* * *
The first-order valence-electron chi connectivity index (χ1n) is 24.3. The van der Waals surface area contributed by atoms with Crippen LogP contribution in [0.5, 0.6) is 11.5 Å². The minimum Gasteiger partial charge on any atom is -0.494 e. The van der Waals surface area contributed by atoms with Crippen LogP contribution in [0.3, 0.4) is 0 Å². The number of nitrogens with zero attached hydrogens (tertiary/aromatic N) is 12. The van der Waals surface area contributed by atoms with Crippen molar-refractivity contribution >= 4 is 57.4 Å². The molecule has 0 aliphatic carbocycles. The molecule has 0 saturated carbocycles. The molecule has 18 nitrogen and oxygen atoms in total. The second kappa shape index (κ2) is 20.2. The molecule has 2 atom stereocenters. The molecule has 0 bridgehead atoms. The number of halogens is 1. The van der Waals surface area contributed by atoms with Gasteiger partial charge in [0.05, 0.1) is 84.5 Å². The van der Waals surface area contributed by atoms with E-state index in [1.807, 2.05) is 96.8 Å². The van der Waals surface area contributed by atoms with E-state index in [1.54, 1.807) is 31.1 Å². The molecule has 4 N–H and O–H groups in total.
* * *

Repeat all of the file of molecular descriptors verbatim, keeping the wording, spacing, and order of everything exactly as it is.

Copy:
The first-order valence-electron chi connectivity index (χ1n) is 24.3. The van der Waals surface area contributed by atoms with Crippen LogP contribution in [0.5, 0.6) is 11.5 Å². The minimum Gasteiger partial charge on any atom is -0.494 e. The van der Waals surface area contributed by atoms with Crippen LogP contribution in [0.3, 0.4) is 0 Å². The number of nitrogens with zero attached hydrogens (tertiary/aromatic N) is 12. The van der Waals surface area contributed by atoms with Crippen molar-refractivity contribution >= 4 is 57.4 Å². The molecule has 0 aliphatic carbocycles. The molecule has 0 saturated carbocycles. The molecule has 18 nitrogen and oxygen atoms in total. The second kappa shape index (κ2) is 20.2. The molecule has 2 atom stereocenters. The molecule has 0 bridgehead atoms. The number of halogens is 1. The van der Waals surface area contributed by atoms with Gasteiger partial charge in [0.05, 0.1) is 84.5 Å². The van der Waals surface area contributed by atoms with E-state index in [1.807, 2.05) is 96.8 Å². The van der Waals surface area contributed by atoms with E-state index in [1.54, 1.807) is 31.1 Å². The molecule has 4 N–H and O–H groups in total.